Off-pump CABG surgery under TEA was scheduled for 20 patients, but five patients refused the TEA, and one patient who was taking an antiplatelet agent was excluded from the study. Hence, ultimately 14 conscious patients with symptomatic CAD WHO underwent OPCAB surgery took part in the study. A median sternotomy was performed on all of the patients, who were slightly sedated. However, four patients had to be transitioned to general anesthesia, and they were also excluded from the study. This was necessary because of a persistent cough associated with a pneumothorax in the first and second patients, and the surgeon for the third patient made the decision to perform the operation on CPB because of the intramyocardial course of the LAD. In addition, general anesthesia was performed on the fourth patient because of incompatibility. Endotracheal intubation was used for the first three patients who needed general anesthesia, and a laryngeal mask airway was inserted in the fourth. The three intubated patients were extubated shortly after they were transferred to the ICU, whereas this took place in the operating room for the patient with the laryngeal mask airway. Additionally, a pneumothorax occurred in two patients following the median sternotomy. Furthermore, when the patients with opened pleurae became agitated during the period of repair, sedation with propofol was increased, and careful attention was given to ensure that spontaneous breathing occurred. The surgery was then completed without any problems after pleural repair. Electrocardiography (ECG) showed systemic hypotension without any signs of ischemia in two patients. Moreover, hypotension occurred during the RCA grafting in one patient and during the diagonal branches grafting in another. Next, the patients were placed in the Trendelenburg position, and the systemic arterial pressure returned to normal after the administration of 15 mg of ephedrine. Anxiety developed in the patients who had pericardial traction sutures that were needed to expose the region of the RCA, and they also developed hypotension and a pneumothorax. The perioperative and postoperative data of the patients is shown in Table 1. The length of ICU stay was 9.7±5.3 hours, the length of hospital stay was 3.8±0.8 days, and the mean number of anastomoses was 1.4±0.5. The details of the grafts of the patients are shown in Table 2, and the intraoperative hemodynamic and respiratory data is shown in Tables 3 and 4. After the median sternotomy, the partial pressure for carbon dioxide (PaCO2) was higher but not at clinically significant levels. Tachycardia requiring a beta blocker did not develop and no signs of ischemia were observed via ECG.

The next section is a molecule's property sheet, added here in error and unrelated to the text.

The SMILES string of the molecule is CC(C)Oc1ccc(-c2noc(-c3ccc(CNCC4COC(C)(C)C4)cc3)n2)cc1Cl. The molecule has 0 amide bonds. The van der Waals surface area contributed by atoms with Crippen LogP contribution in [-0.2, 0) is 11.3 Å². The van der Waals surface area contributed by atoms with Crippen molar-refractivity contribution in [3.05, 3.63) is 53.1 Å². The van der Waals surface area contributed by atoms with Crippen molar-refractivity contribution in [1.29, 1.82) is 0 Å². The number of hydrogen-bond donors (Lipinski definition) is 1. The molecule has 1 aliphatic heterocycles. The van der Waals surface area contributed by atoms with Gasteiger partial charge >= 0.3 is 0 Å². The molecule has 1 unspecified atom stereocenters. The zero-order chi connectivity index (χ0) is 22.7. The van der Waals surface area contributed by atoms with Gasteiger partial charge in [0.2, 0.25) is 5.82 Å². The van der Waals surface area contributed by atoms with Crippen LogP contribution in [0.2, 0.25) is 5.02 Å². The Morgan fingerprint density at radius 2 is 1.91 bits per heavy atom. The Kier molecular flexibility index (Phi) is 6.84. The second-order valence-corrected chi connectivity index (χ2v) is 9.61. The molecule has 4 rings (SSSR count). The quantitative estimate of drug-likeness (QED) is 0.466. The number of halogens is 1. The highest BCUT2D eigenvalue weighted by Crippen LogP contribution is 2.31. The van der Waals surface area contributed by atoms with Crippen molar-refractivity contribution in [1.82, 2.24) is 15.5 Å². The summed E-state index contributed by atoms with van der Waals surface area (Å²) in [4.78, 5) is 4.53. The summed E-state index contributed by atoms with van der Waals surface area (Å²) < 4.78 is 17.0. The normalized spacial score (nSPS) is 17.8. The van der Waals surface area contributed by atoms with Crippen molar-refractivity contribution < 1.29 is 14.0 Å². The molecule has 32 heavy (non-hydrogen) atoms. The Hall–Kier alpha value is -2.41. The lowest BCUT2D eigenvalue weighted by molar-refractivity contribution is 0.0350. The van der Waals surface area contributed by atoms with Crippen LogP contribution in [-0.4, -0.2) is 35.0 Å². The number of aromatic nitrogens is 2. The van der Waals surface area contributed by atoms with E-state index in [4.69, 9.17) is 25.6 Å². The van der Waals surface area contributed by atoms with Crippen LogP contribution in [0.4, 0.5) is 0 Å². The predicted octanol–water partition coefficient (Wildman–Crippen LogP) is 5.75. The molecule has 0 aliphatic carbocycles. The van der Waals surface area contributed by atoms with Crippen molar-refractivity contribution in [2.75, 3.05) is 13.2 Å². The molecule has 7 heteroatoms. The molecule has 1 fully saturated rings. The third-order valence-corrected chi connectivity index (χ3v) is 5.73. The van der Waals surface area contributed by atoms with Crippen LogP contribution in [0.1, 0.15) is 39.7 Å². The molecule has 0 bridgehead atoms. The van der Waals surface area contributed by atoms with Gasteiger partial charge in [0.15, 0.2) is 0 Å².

Table 1: Demographic, preoperative, intraoperative and postoperative data of the patients

Table 2: Graft details

Table 3: Hemodynamic data

Table 4: Respiratory data

Furthermore, there were no complications related to the operative and postoperative mortality, morbidity or postoperative VAS scores, and these results are shown in Table 5. During the postoperative period, the patients were questioned as to whether they were satisfied with the procedure, and most stated that they had experienced no pain and were satisfied. However, five said they even though they had experienced no pain, they still felt anxious during the OPCAB. Therefore, they did not want to recall the events.

Table 5: Postoperative visual analog scale scores


Karagöz et al.[7] was the first to perform OPCAB surgery using TEA alone in conscious patients, and this method has also been applied to multivascular bypass cases via a median sternotomy.[6]

Similar to other studies in the literature, we determined that HTEA alone can be used in OPCAB surgery for selected patients.

The benefits of awake OPCAB were reported by Karagöz et al.[7] In patients with severe COPD who are not candidates for general anesthesia,[8] the indication for this method can be expanded, for example for patients with cerebral infarction. Over the past years, the efficacy of this method as it relates to postoperative neurocognitive function has been evaluated,[9,10] and it has been determined that general anesthesia may cause the deterioration of neurocognitive function in cases with a history of a cerebrovascular event. To be awake during surgery allows us to detect intraoperative changes in neurocognitive function immediately.

Furthermore, general anesthesia may increase the number of postoperative respiratory complications in cases with respiratory failure.[11] We identified the comorbidities in our patients prior to the operation, and none reported any operative or postoperative mortality or complications. However, some of our patients had previously had a bad experience with general anesthesia, and they refused it for this surgery.